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Three Voice Training Insights

I LOVE seeing speakers nail it, especially if I have coached them.  It is by far the best part of my professional life so I am walking on sunshine today.
Last Night, I had the distinct privilege of watching thirteen speakers stand true and deliver exciting content, connected to their voices.  The event was the Seventh Annual Boston EdTalks held and nurtured by The Boston Foundation. Over a series of weeks, these educators went through a transformational speaker development experience led by Laura Gassner Otting and Tamsen Webster with me as the voice and performance coach.  These educators turned up to Boston EdTalks on May 10, 2018, and gave voice to their ideas with power and intention.  They were so good!
Every time I coach a cohort, I am struck by the same three things and today I really wanted to write to about it.

  1.  A little vocal knowledge expands everything.  When I first meet a cohort, I find myself working on posture and air-use, or maybe tweaking a specific vocal challenge.  I try, in a very short period of time, to help speakers make small adjustments in support of their voices.  To get them to acknowledge their voices.  It isn’t easy to get a group of people to take it on faith that their voice can, and is, being improved by working on body alignment or doing somewhat silly exercises.  The understanding comes after the deed.  Which is why I am so humbled every time by the trust speakers place in the process, even after having just met me, they tend to try to lean in.
  2. Resistance and Release.  The process of using your voice intentionally, of giving it power, is not always easy.  Sometimes the mind resists, sometimes it is the body that fights the hardest.  Honestly, it is rarely just about the voice.  It is about the stories, real or imagined, that have cast ourselves in.  The truth behind it all is that it is impossible to hide when your voice is true.  The voice is an incredible tattle-tale.  It opens up your idea and your content and, to a greater or lesser extent, who you are to make a connection.  It makes us see you.  It is not just communication, though it serves that, it is about embodying your message.  I see speakers struggle and challenge throughout this process and then I see them release themselves to the process.  That release is where the magic happens.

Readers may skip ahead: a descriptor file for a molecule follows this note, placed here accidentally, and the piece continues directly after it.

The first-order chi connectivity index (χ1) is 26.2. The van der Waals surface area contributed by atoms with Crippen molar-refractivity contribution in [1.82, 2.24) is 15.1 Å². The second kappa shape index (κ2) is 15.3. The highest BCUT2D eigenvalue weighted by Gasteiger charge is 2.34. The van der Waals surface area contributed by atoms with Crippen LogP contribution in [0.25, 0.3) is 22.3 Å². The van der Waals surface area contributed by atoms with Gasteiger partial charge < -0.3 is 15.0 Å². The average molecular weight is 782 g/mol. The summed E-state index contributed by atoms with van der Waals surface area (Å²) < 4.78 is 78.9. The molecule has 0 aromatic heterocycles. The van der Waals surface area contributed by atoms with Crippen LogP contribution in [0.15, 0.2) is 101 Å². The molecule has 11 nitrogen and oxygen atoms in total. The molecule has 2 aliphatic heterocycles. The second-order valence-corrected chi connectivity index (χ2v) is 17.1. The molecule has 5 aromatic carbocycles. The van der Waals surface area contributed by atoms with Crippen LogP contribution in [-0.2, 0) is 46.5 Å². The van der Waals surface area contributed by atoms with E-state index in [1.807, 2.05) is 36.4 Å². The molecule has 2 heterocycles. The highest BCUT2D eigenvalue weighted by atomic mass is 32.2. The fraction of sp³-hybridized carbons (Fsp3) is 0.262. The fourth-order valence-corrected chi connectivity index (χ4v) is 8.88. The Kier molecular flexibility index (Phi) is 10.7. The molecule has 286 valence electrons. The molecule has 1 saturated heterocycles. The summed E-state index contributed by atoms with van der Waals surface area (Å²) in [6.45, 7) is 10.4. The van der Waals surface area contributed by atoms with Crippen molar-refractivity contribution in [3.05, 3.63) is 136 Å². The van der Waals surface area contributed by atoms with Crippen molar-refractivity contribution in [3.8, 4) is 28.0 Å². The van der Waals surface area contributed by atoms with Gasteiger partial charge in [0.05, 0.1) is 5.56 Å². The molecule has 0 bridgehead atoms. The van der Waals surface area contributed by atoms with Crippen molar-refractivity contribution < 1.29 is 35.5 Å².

3. The power of breath.  In its truest form, all verbal communication is just a movement of air through your body and into the world where it disrupts other air to create a sound wave.  The voice is air.  Sometimes through the coaching process,  I hear a collective sigh (maybe just in my head) when I talk about breath (again).  Still, it is the most important asset in our arsenal as speakers.  Not just breathing but using air with intention.  Using air with the knowledge of meaning, and importance, and in service to our ideas.  In my experience, it is the breath that becomes the most challenging concept to accept because it is so simple. Breath is about movement and vulnerability.  Breath is also about fuel and power.  Cohort after cohort, the strongest speeches are always driven by the power of breath.

So last night, thirteen speakers in ten talks shook up what we think about what education needs.  They gave Voice to ideas that they are passionate about and they did it with the power of their individual voices.  I believe in the power of the human voice and these speakers took me to church.
I would love to hear your speaking stories or even about the speeches that have moved you.  Drop me a line or comment below.  Oh, and breathe.
Gina Razón is the principal voice specialist at GROW Voice LLC, a full-service voice and speech studio in Boston’s Back Bay.  She has over 16 years of experience both as a teacher of voice and speech, and a voraciously curious voice user.  Gina has worked professionally as a classical singer for over a decade and more recently as professional public speaker.  For more information on the studio or to book Gina visit

A slight but important aside, if you are in Boston and passionate about education please check out Boston EdTalks and the work happening at The Boston Foundation (links above). These people are walking the walk, go check them out.

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